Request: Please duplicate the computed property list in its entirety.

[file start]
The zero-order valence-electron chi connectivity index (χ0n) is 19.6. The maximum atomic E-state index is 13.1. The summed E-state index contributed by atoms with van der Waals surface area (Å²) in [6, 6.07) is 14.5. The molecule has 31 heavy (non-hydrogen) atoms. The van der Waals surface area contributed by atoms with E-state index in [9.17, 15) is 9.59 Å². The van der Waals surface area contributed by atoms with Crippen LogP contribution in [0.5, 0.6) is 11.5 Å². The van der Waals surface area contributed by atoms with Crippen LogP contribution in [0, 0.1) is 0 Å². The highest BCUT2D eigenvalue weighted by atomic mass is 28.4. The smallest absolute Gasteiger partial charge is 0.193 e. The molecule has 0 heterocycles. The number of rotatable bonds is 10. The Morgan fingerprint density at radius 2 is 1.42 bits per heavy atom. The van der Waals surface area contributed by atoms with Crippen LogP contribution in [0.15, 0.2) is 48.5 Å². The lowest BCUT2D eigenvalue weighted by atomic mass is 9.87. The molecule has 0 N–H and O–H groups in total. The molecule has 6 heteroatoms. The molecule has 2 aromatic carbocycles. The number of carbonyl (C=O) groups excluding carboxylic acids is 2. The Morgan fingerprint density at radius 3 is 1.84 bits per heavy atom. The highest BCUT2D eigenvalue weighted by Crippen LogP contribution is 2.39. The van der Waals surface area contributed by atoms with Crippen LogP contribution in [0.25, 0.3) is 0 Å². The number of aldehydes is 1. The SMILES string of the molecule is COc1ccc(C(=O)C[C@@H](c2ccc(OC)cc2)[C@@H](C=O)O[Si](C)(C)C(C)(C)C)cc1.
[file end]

The zero-order valence-electron chi connectivity index (χ0n) is 19.6. The maximum atomic E-state index is 13.1. The summed E-state index contributed by atoms with van der Waals surface area (Å²) in [6, 6.07) is 14.5. The molecule has 31 heavy (non-hydrogen) atoms. The van der Waals surface area contributed by atoms with E-state index in [9.17, 15) is 9.59 Å². The van der Waals surface area contributed by atoms with Crippen LogP contribution in [0.5, 0.6) is 11.5 Å². The van der Waals surface area contributed by atoms with Crippen LogP contribution in [0, 0.1) is 0 Å². The highest BCUT2D eigenvalue weighted by atomic mass is 28.4. The smallest absolute Gasteiger partial charge is 0.193 e. The molecule has 0 heterocycles. The number of rotatable bonds is 10. The Morgan fingerprint density at radius 2 is 1.42 bits per heavy atom. The van der Waals surface area contributed by atoms with Crippen LogP contribution in [0.15, 0.2) is 48.5 Å². The lowest BCUT2D eigenvalue weighted by atomic mass is 9.87. The molecule has 0 N–H and O–H groups in total. The molecule has 6 heteroatoms. The molecule has 2 aromatic carbocycles. The number of carbonyl (C=O) groups excluding carboxylic acids is 2. The Morgan fingerprint density at radius 3 is 1.84 bits per heavy atom. The highest BCUT2D eigenvalue weighted by Crippen LogP contribution is 2.39. The van der Waals surface area contributed by atoms with Crippen LogP contribution in [0.25, 0.3) is 0 Å². The number of aldehydes is 1. The SMILES string of the molecule is COc1ccc(C(=O)C[C@@H](c2ccc(OC)cc2)[C@@H](C=O)O[Si](C)(C)C(C)(C)C)cc1.